Before I go further, let me point out that this is not the chalice I refer to, merely how I think it could have looked. The real thing might have been encrusted with pearls and rubies.
On December 13th, 2000, a gentleman named Adrian Fray posted an interesting item about a gold chalice that had once been at Glastonbury Abbey, and might also have once been owned by Sir Humphrey Talbot, Marshal of Calais, brother of Lady Eleanor Talbot. The post is as follows:-
In an English 15C ‘will’ there is mention of a gold standing cup / chalice, and the ‘will’ states that this chalice is chaced with rubies and pearls. I have been searching all references to chalices and I have been unable to find one that comes anywhere near to meeting this description. I am therefore posting this message to ask if anyone knows if there is might be one of this description in a museum, church, or private collection.
The item may be much older than the 15C. It may have been taken from France during the 100 years war, and it might have passed to Sir Humphrey Talbot, who was Marshall of Calais. Consequently it may have gone back to France. At one time it was held at Glastonbury Abbey.
If it can be located, it may help to validate what I believe to be a Medieval fraud.
How very intriguing! I have written to Mr Fray, to see if he learned anything more, but his message was posted almost fourteen years ago now. I would love to know about the suspected medieval fraud, and if Sir Humphrey actually possessed such a wonderful chalice.
The will in which Mr Fray found the reference is not disclosed, but Interestingly (although far from conclusively) a transcript of Sir Humphrey’s will contains the following:-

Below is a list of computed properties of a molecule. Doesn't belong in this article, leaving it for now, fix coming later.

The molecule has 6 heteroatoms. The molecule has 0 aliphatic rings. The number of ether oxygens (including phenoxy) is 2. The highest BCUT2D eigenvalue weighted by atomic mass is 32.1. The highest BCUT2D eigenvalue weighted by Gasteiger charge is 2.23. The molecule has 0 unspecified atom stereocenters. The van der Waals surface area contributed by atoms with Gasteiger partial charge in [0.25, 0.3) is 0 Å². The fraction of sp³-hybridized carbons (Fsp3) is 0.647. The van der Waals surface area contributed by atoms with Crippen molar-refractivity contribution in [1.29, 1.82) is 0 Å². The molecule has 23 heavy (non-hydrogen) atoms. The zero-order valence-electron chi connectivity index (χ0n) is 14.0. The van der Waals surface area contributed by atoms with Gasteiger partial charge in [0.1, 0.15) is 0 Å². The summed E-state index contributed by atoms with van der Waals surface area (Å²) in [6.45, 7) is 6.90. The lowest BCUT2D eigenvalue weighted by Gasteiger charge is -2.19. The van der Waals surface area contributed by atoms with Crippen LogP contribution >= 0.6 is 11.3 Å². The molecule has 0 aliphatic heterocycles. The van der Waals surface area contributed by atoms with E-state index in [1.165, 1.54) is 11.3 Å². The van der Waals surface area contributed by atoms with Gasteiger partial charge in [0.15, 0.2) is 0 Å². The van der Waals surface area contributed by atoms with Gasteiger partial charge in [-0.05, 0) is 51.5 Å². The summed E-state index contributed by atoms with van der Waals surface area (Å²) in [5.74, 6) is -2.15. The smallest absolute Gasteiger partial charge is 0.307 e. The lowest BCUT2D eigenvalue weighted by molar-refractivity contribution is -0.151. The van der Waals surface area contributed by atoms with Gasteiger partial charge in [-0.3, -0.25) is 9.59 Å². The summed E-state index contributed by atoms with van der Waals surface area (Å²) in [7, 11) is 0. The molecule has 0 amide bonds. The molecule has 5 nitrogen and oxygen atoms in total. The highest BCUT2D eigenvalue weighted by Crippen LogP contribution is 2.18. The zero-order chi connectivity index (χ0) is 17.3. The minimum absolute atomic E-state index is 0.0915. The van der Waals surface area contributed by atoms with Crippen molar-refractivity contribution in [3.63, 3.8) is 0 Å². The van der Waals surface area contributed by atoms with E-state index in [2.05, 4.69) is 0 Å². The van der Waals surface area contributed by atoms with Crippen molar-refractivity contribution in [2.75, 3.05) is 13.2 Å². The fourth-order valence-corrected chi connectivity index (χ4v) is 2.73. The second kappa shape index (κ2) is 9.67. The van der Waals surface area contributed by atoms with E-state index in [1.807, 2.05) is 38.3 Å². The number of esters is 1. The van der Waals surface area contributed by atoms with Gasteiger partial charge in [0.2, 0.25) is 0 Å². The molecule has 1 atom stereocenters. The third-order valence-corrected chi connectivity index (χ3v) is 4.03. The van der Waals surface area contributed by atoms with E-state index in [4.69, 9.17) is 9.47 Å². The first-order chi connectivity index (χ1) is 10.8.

“ . . . . Which I bequeath vnto my Lady my suster to gedir with the gilt cuppe that she gave me nowe being in Calis? . . . .”
The sister, of course, must be Elizabeth, Duchess of Norfolk, Lady Eleanor by then having been dead for a number of years. It really cannot be said that the two cups are one and the same, but it is a curious coincidence. If it should by any chance be the same cup, and Elizabeth gave it to Humphrey in the first place, how did it come into her possession? And what has Glastonbury Abbey to do with it? Of course, as soon as one mentions Glastonbury and chalices, the magical name King Arthur leaps to mind. Well, it leaps to mine, so I wonder if the abbey was presenting it as that legendary king’s cup. Not that I can say if it was at Glastonbury before or after it came into Sir Humphrey’s possession.
I do not even know what such a wonderful jewelled cup might have looked like. Like Mr Fray, I cannot find a similar example studded with those particular stones, hence the guesswork in the pictured chalice.
Does anyone know anything about this mysterious cup and its intriguing history?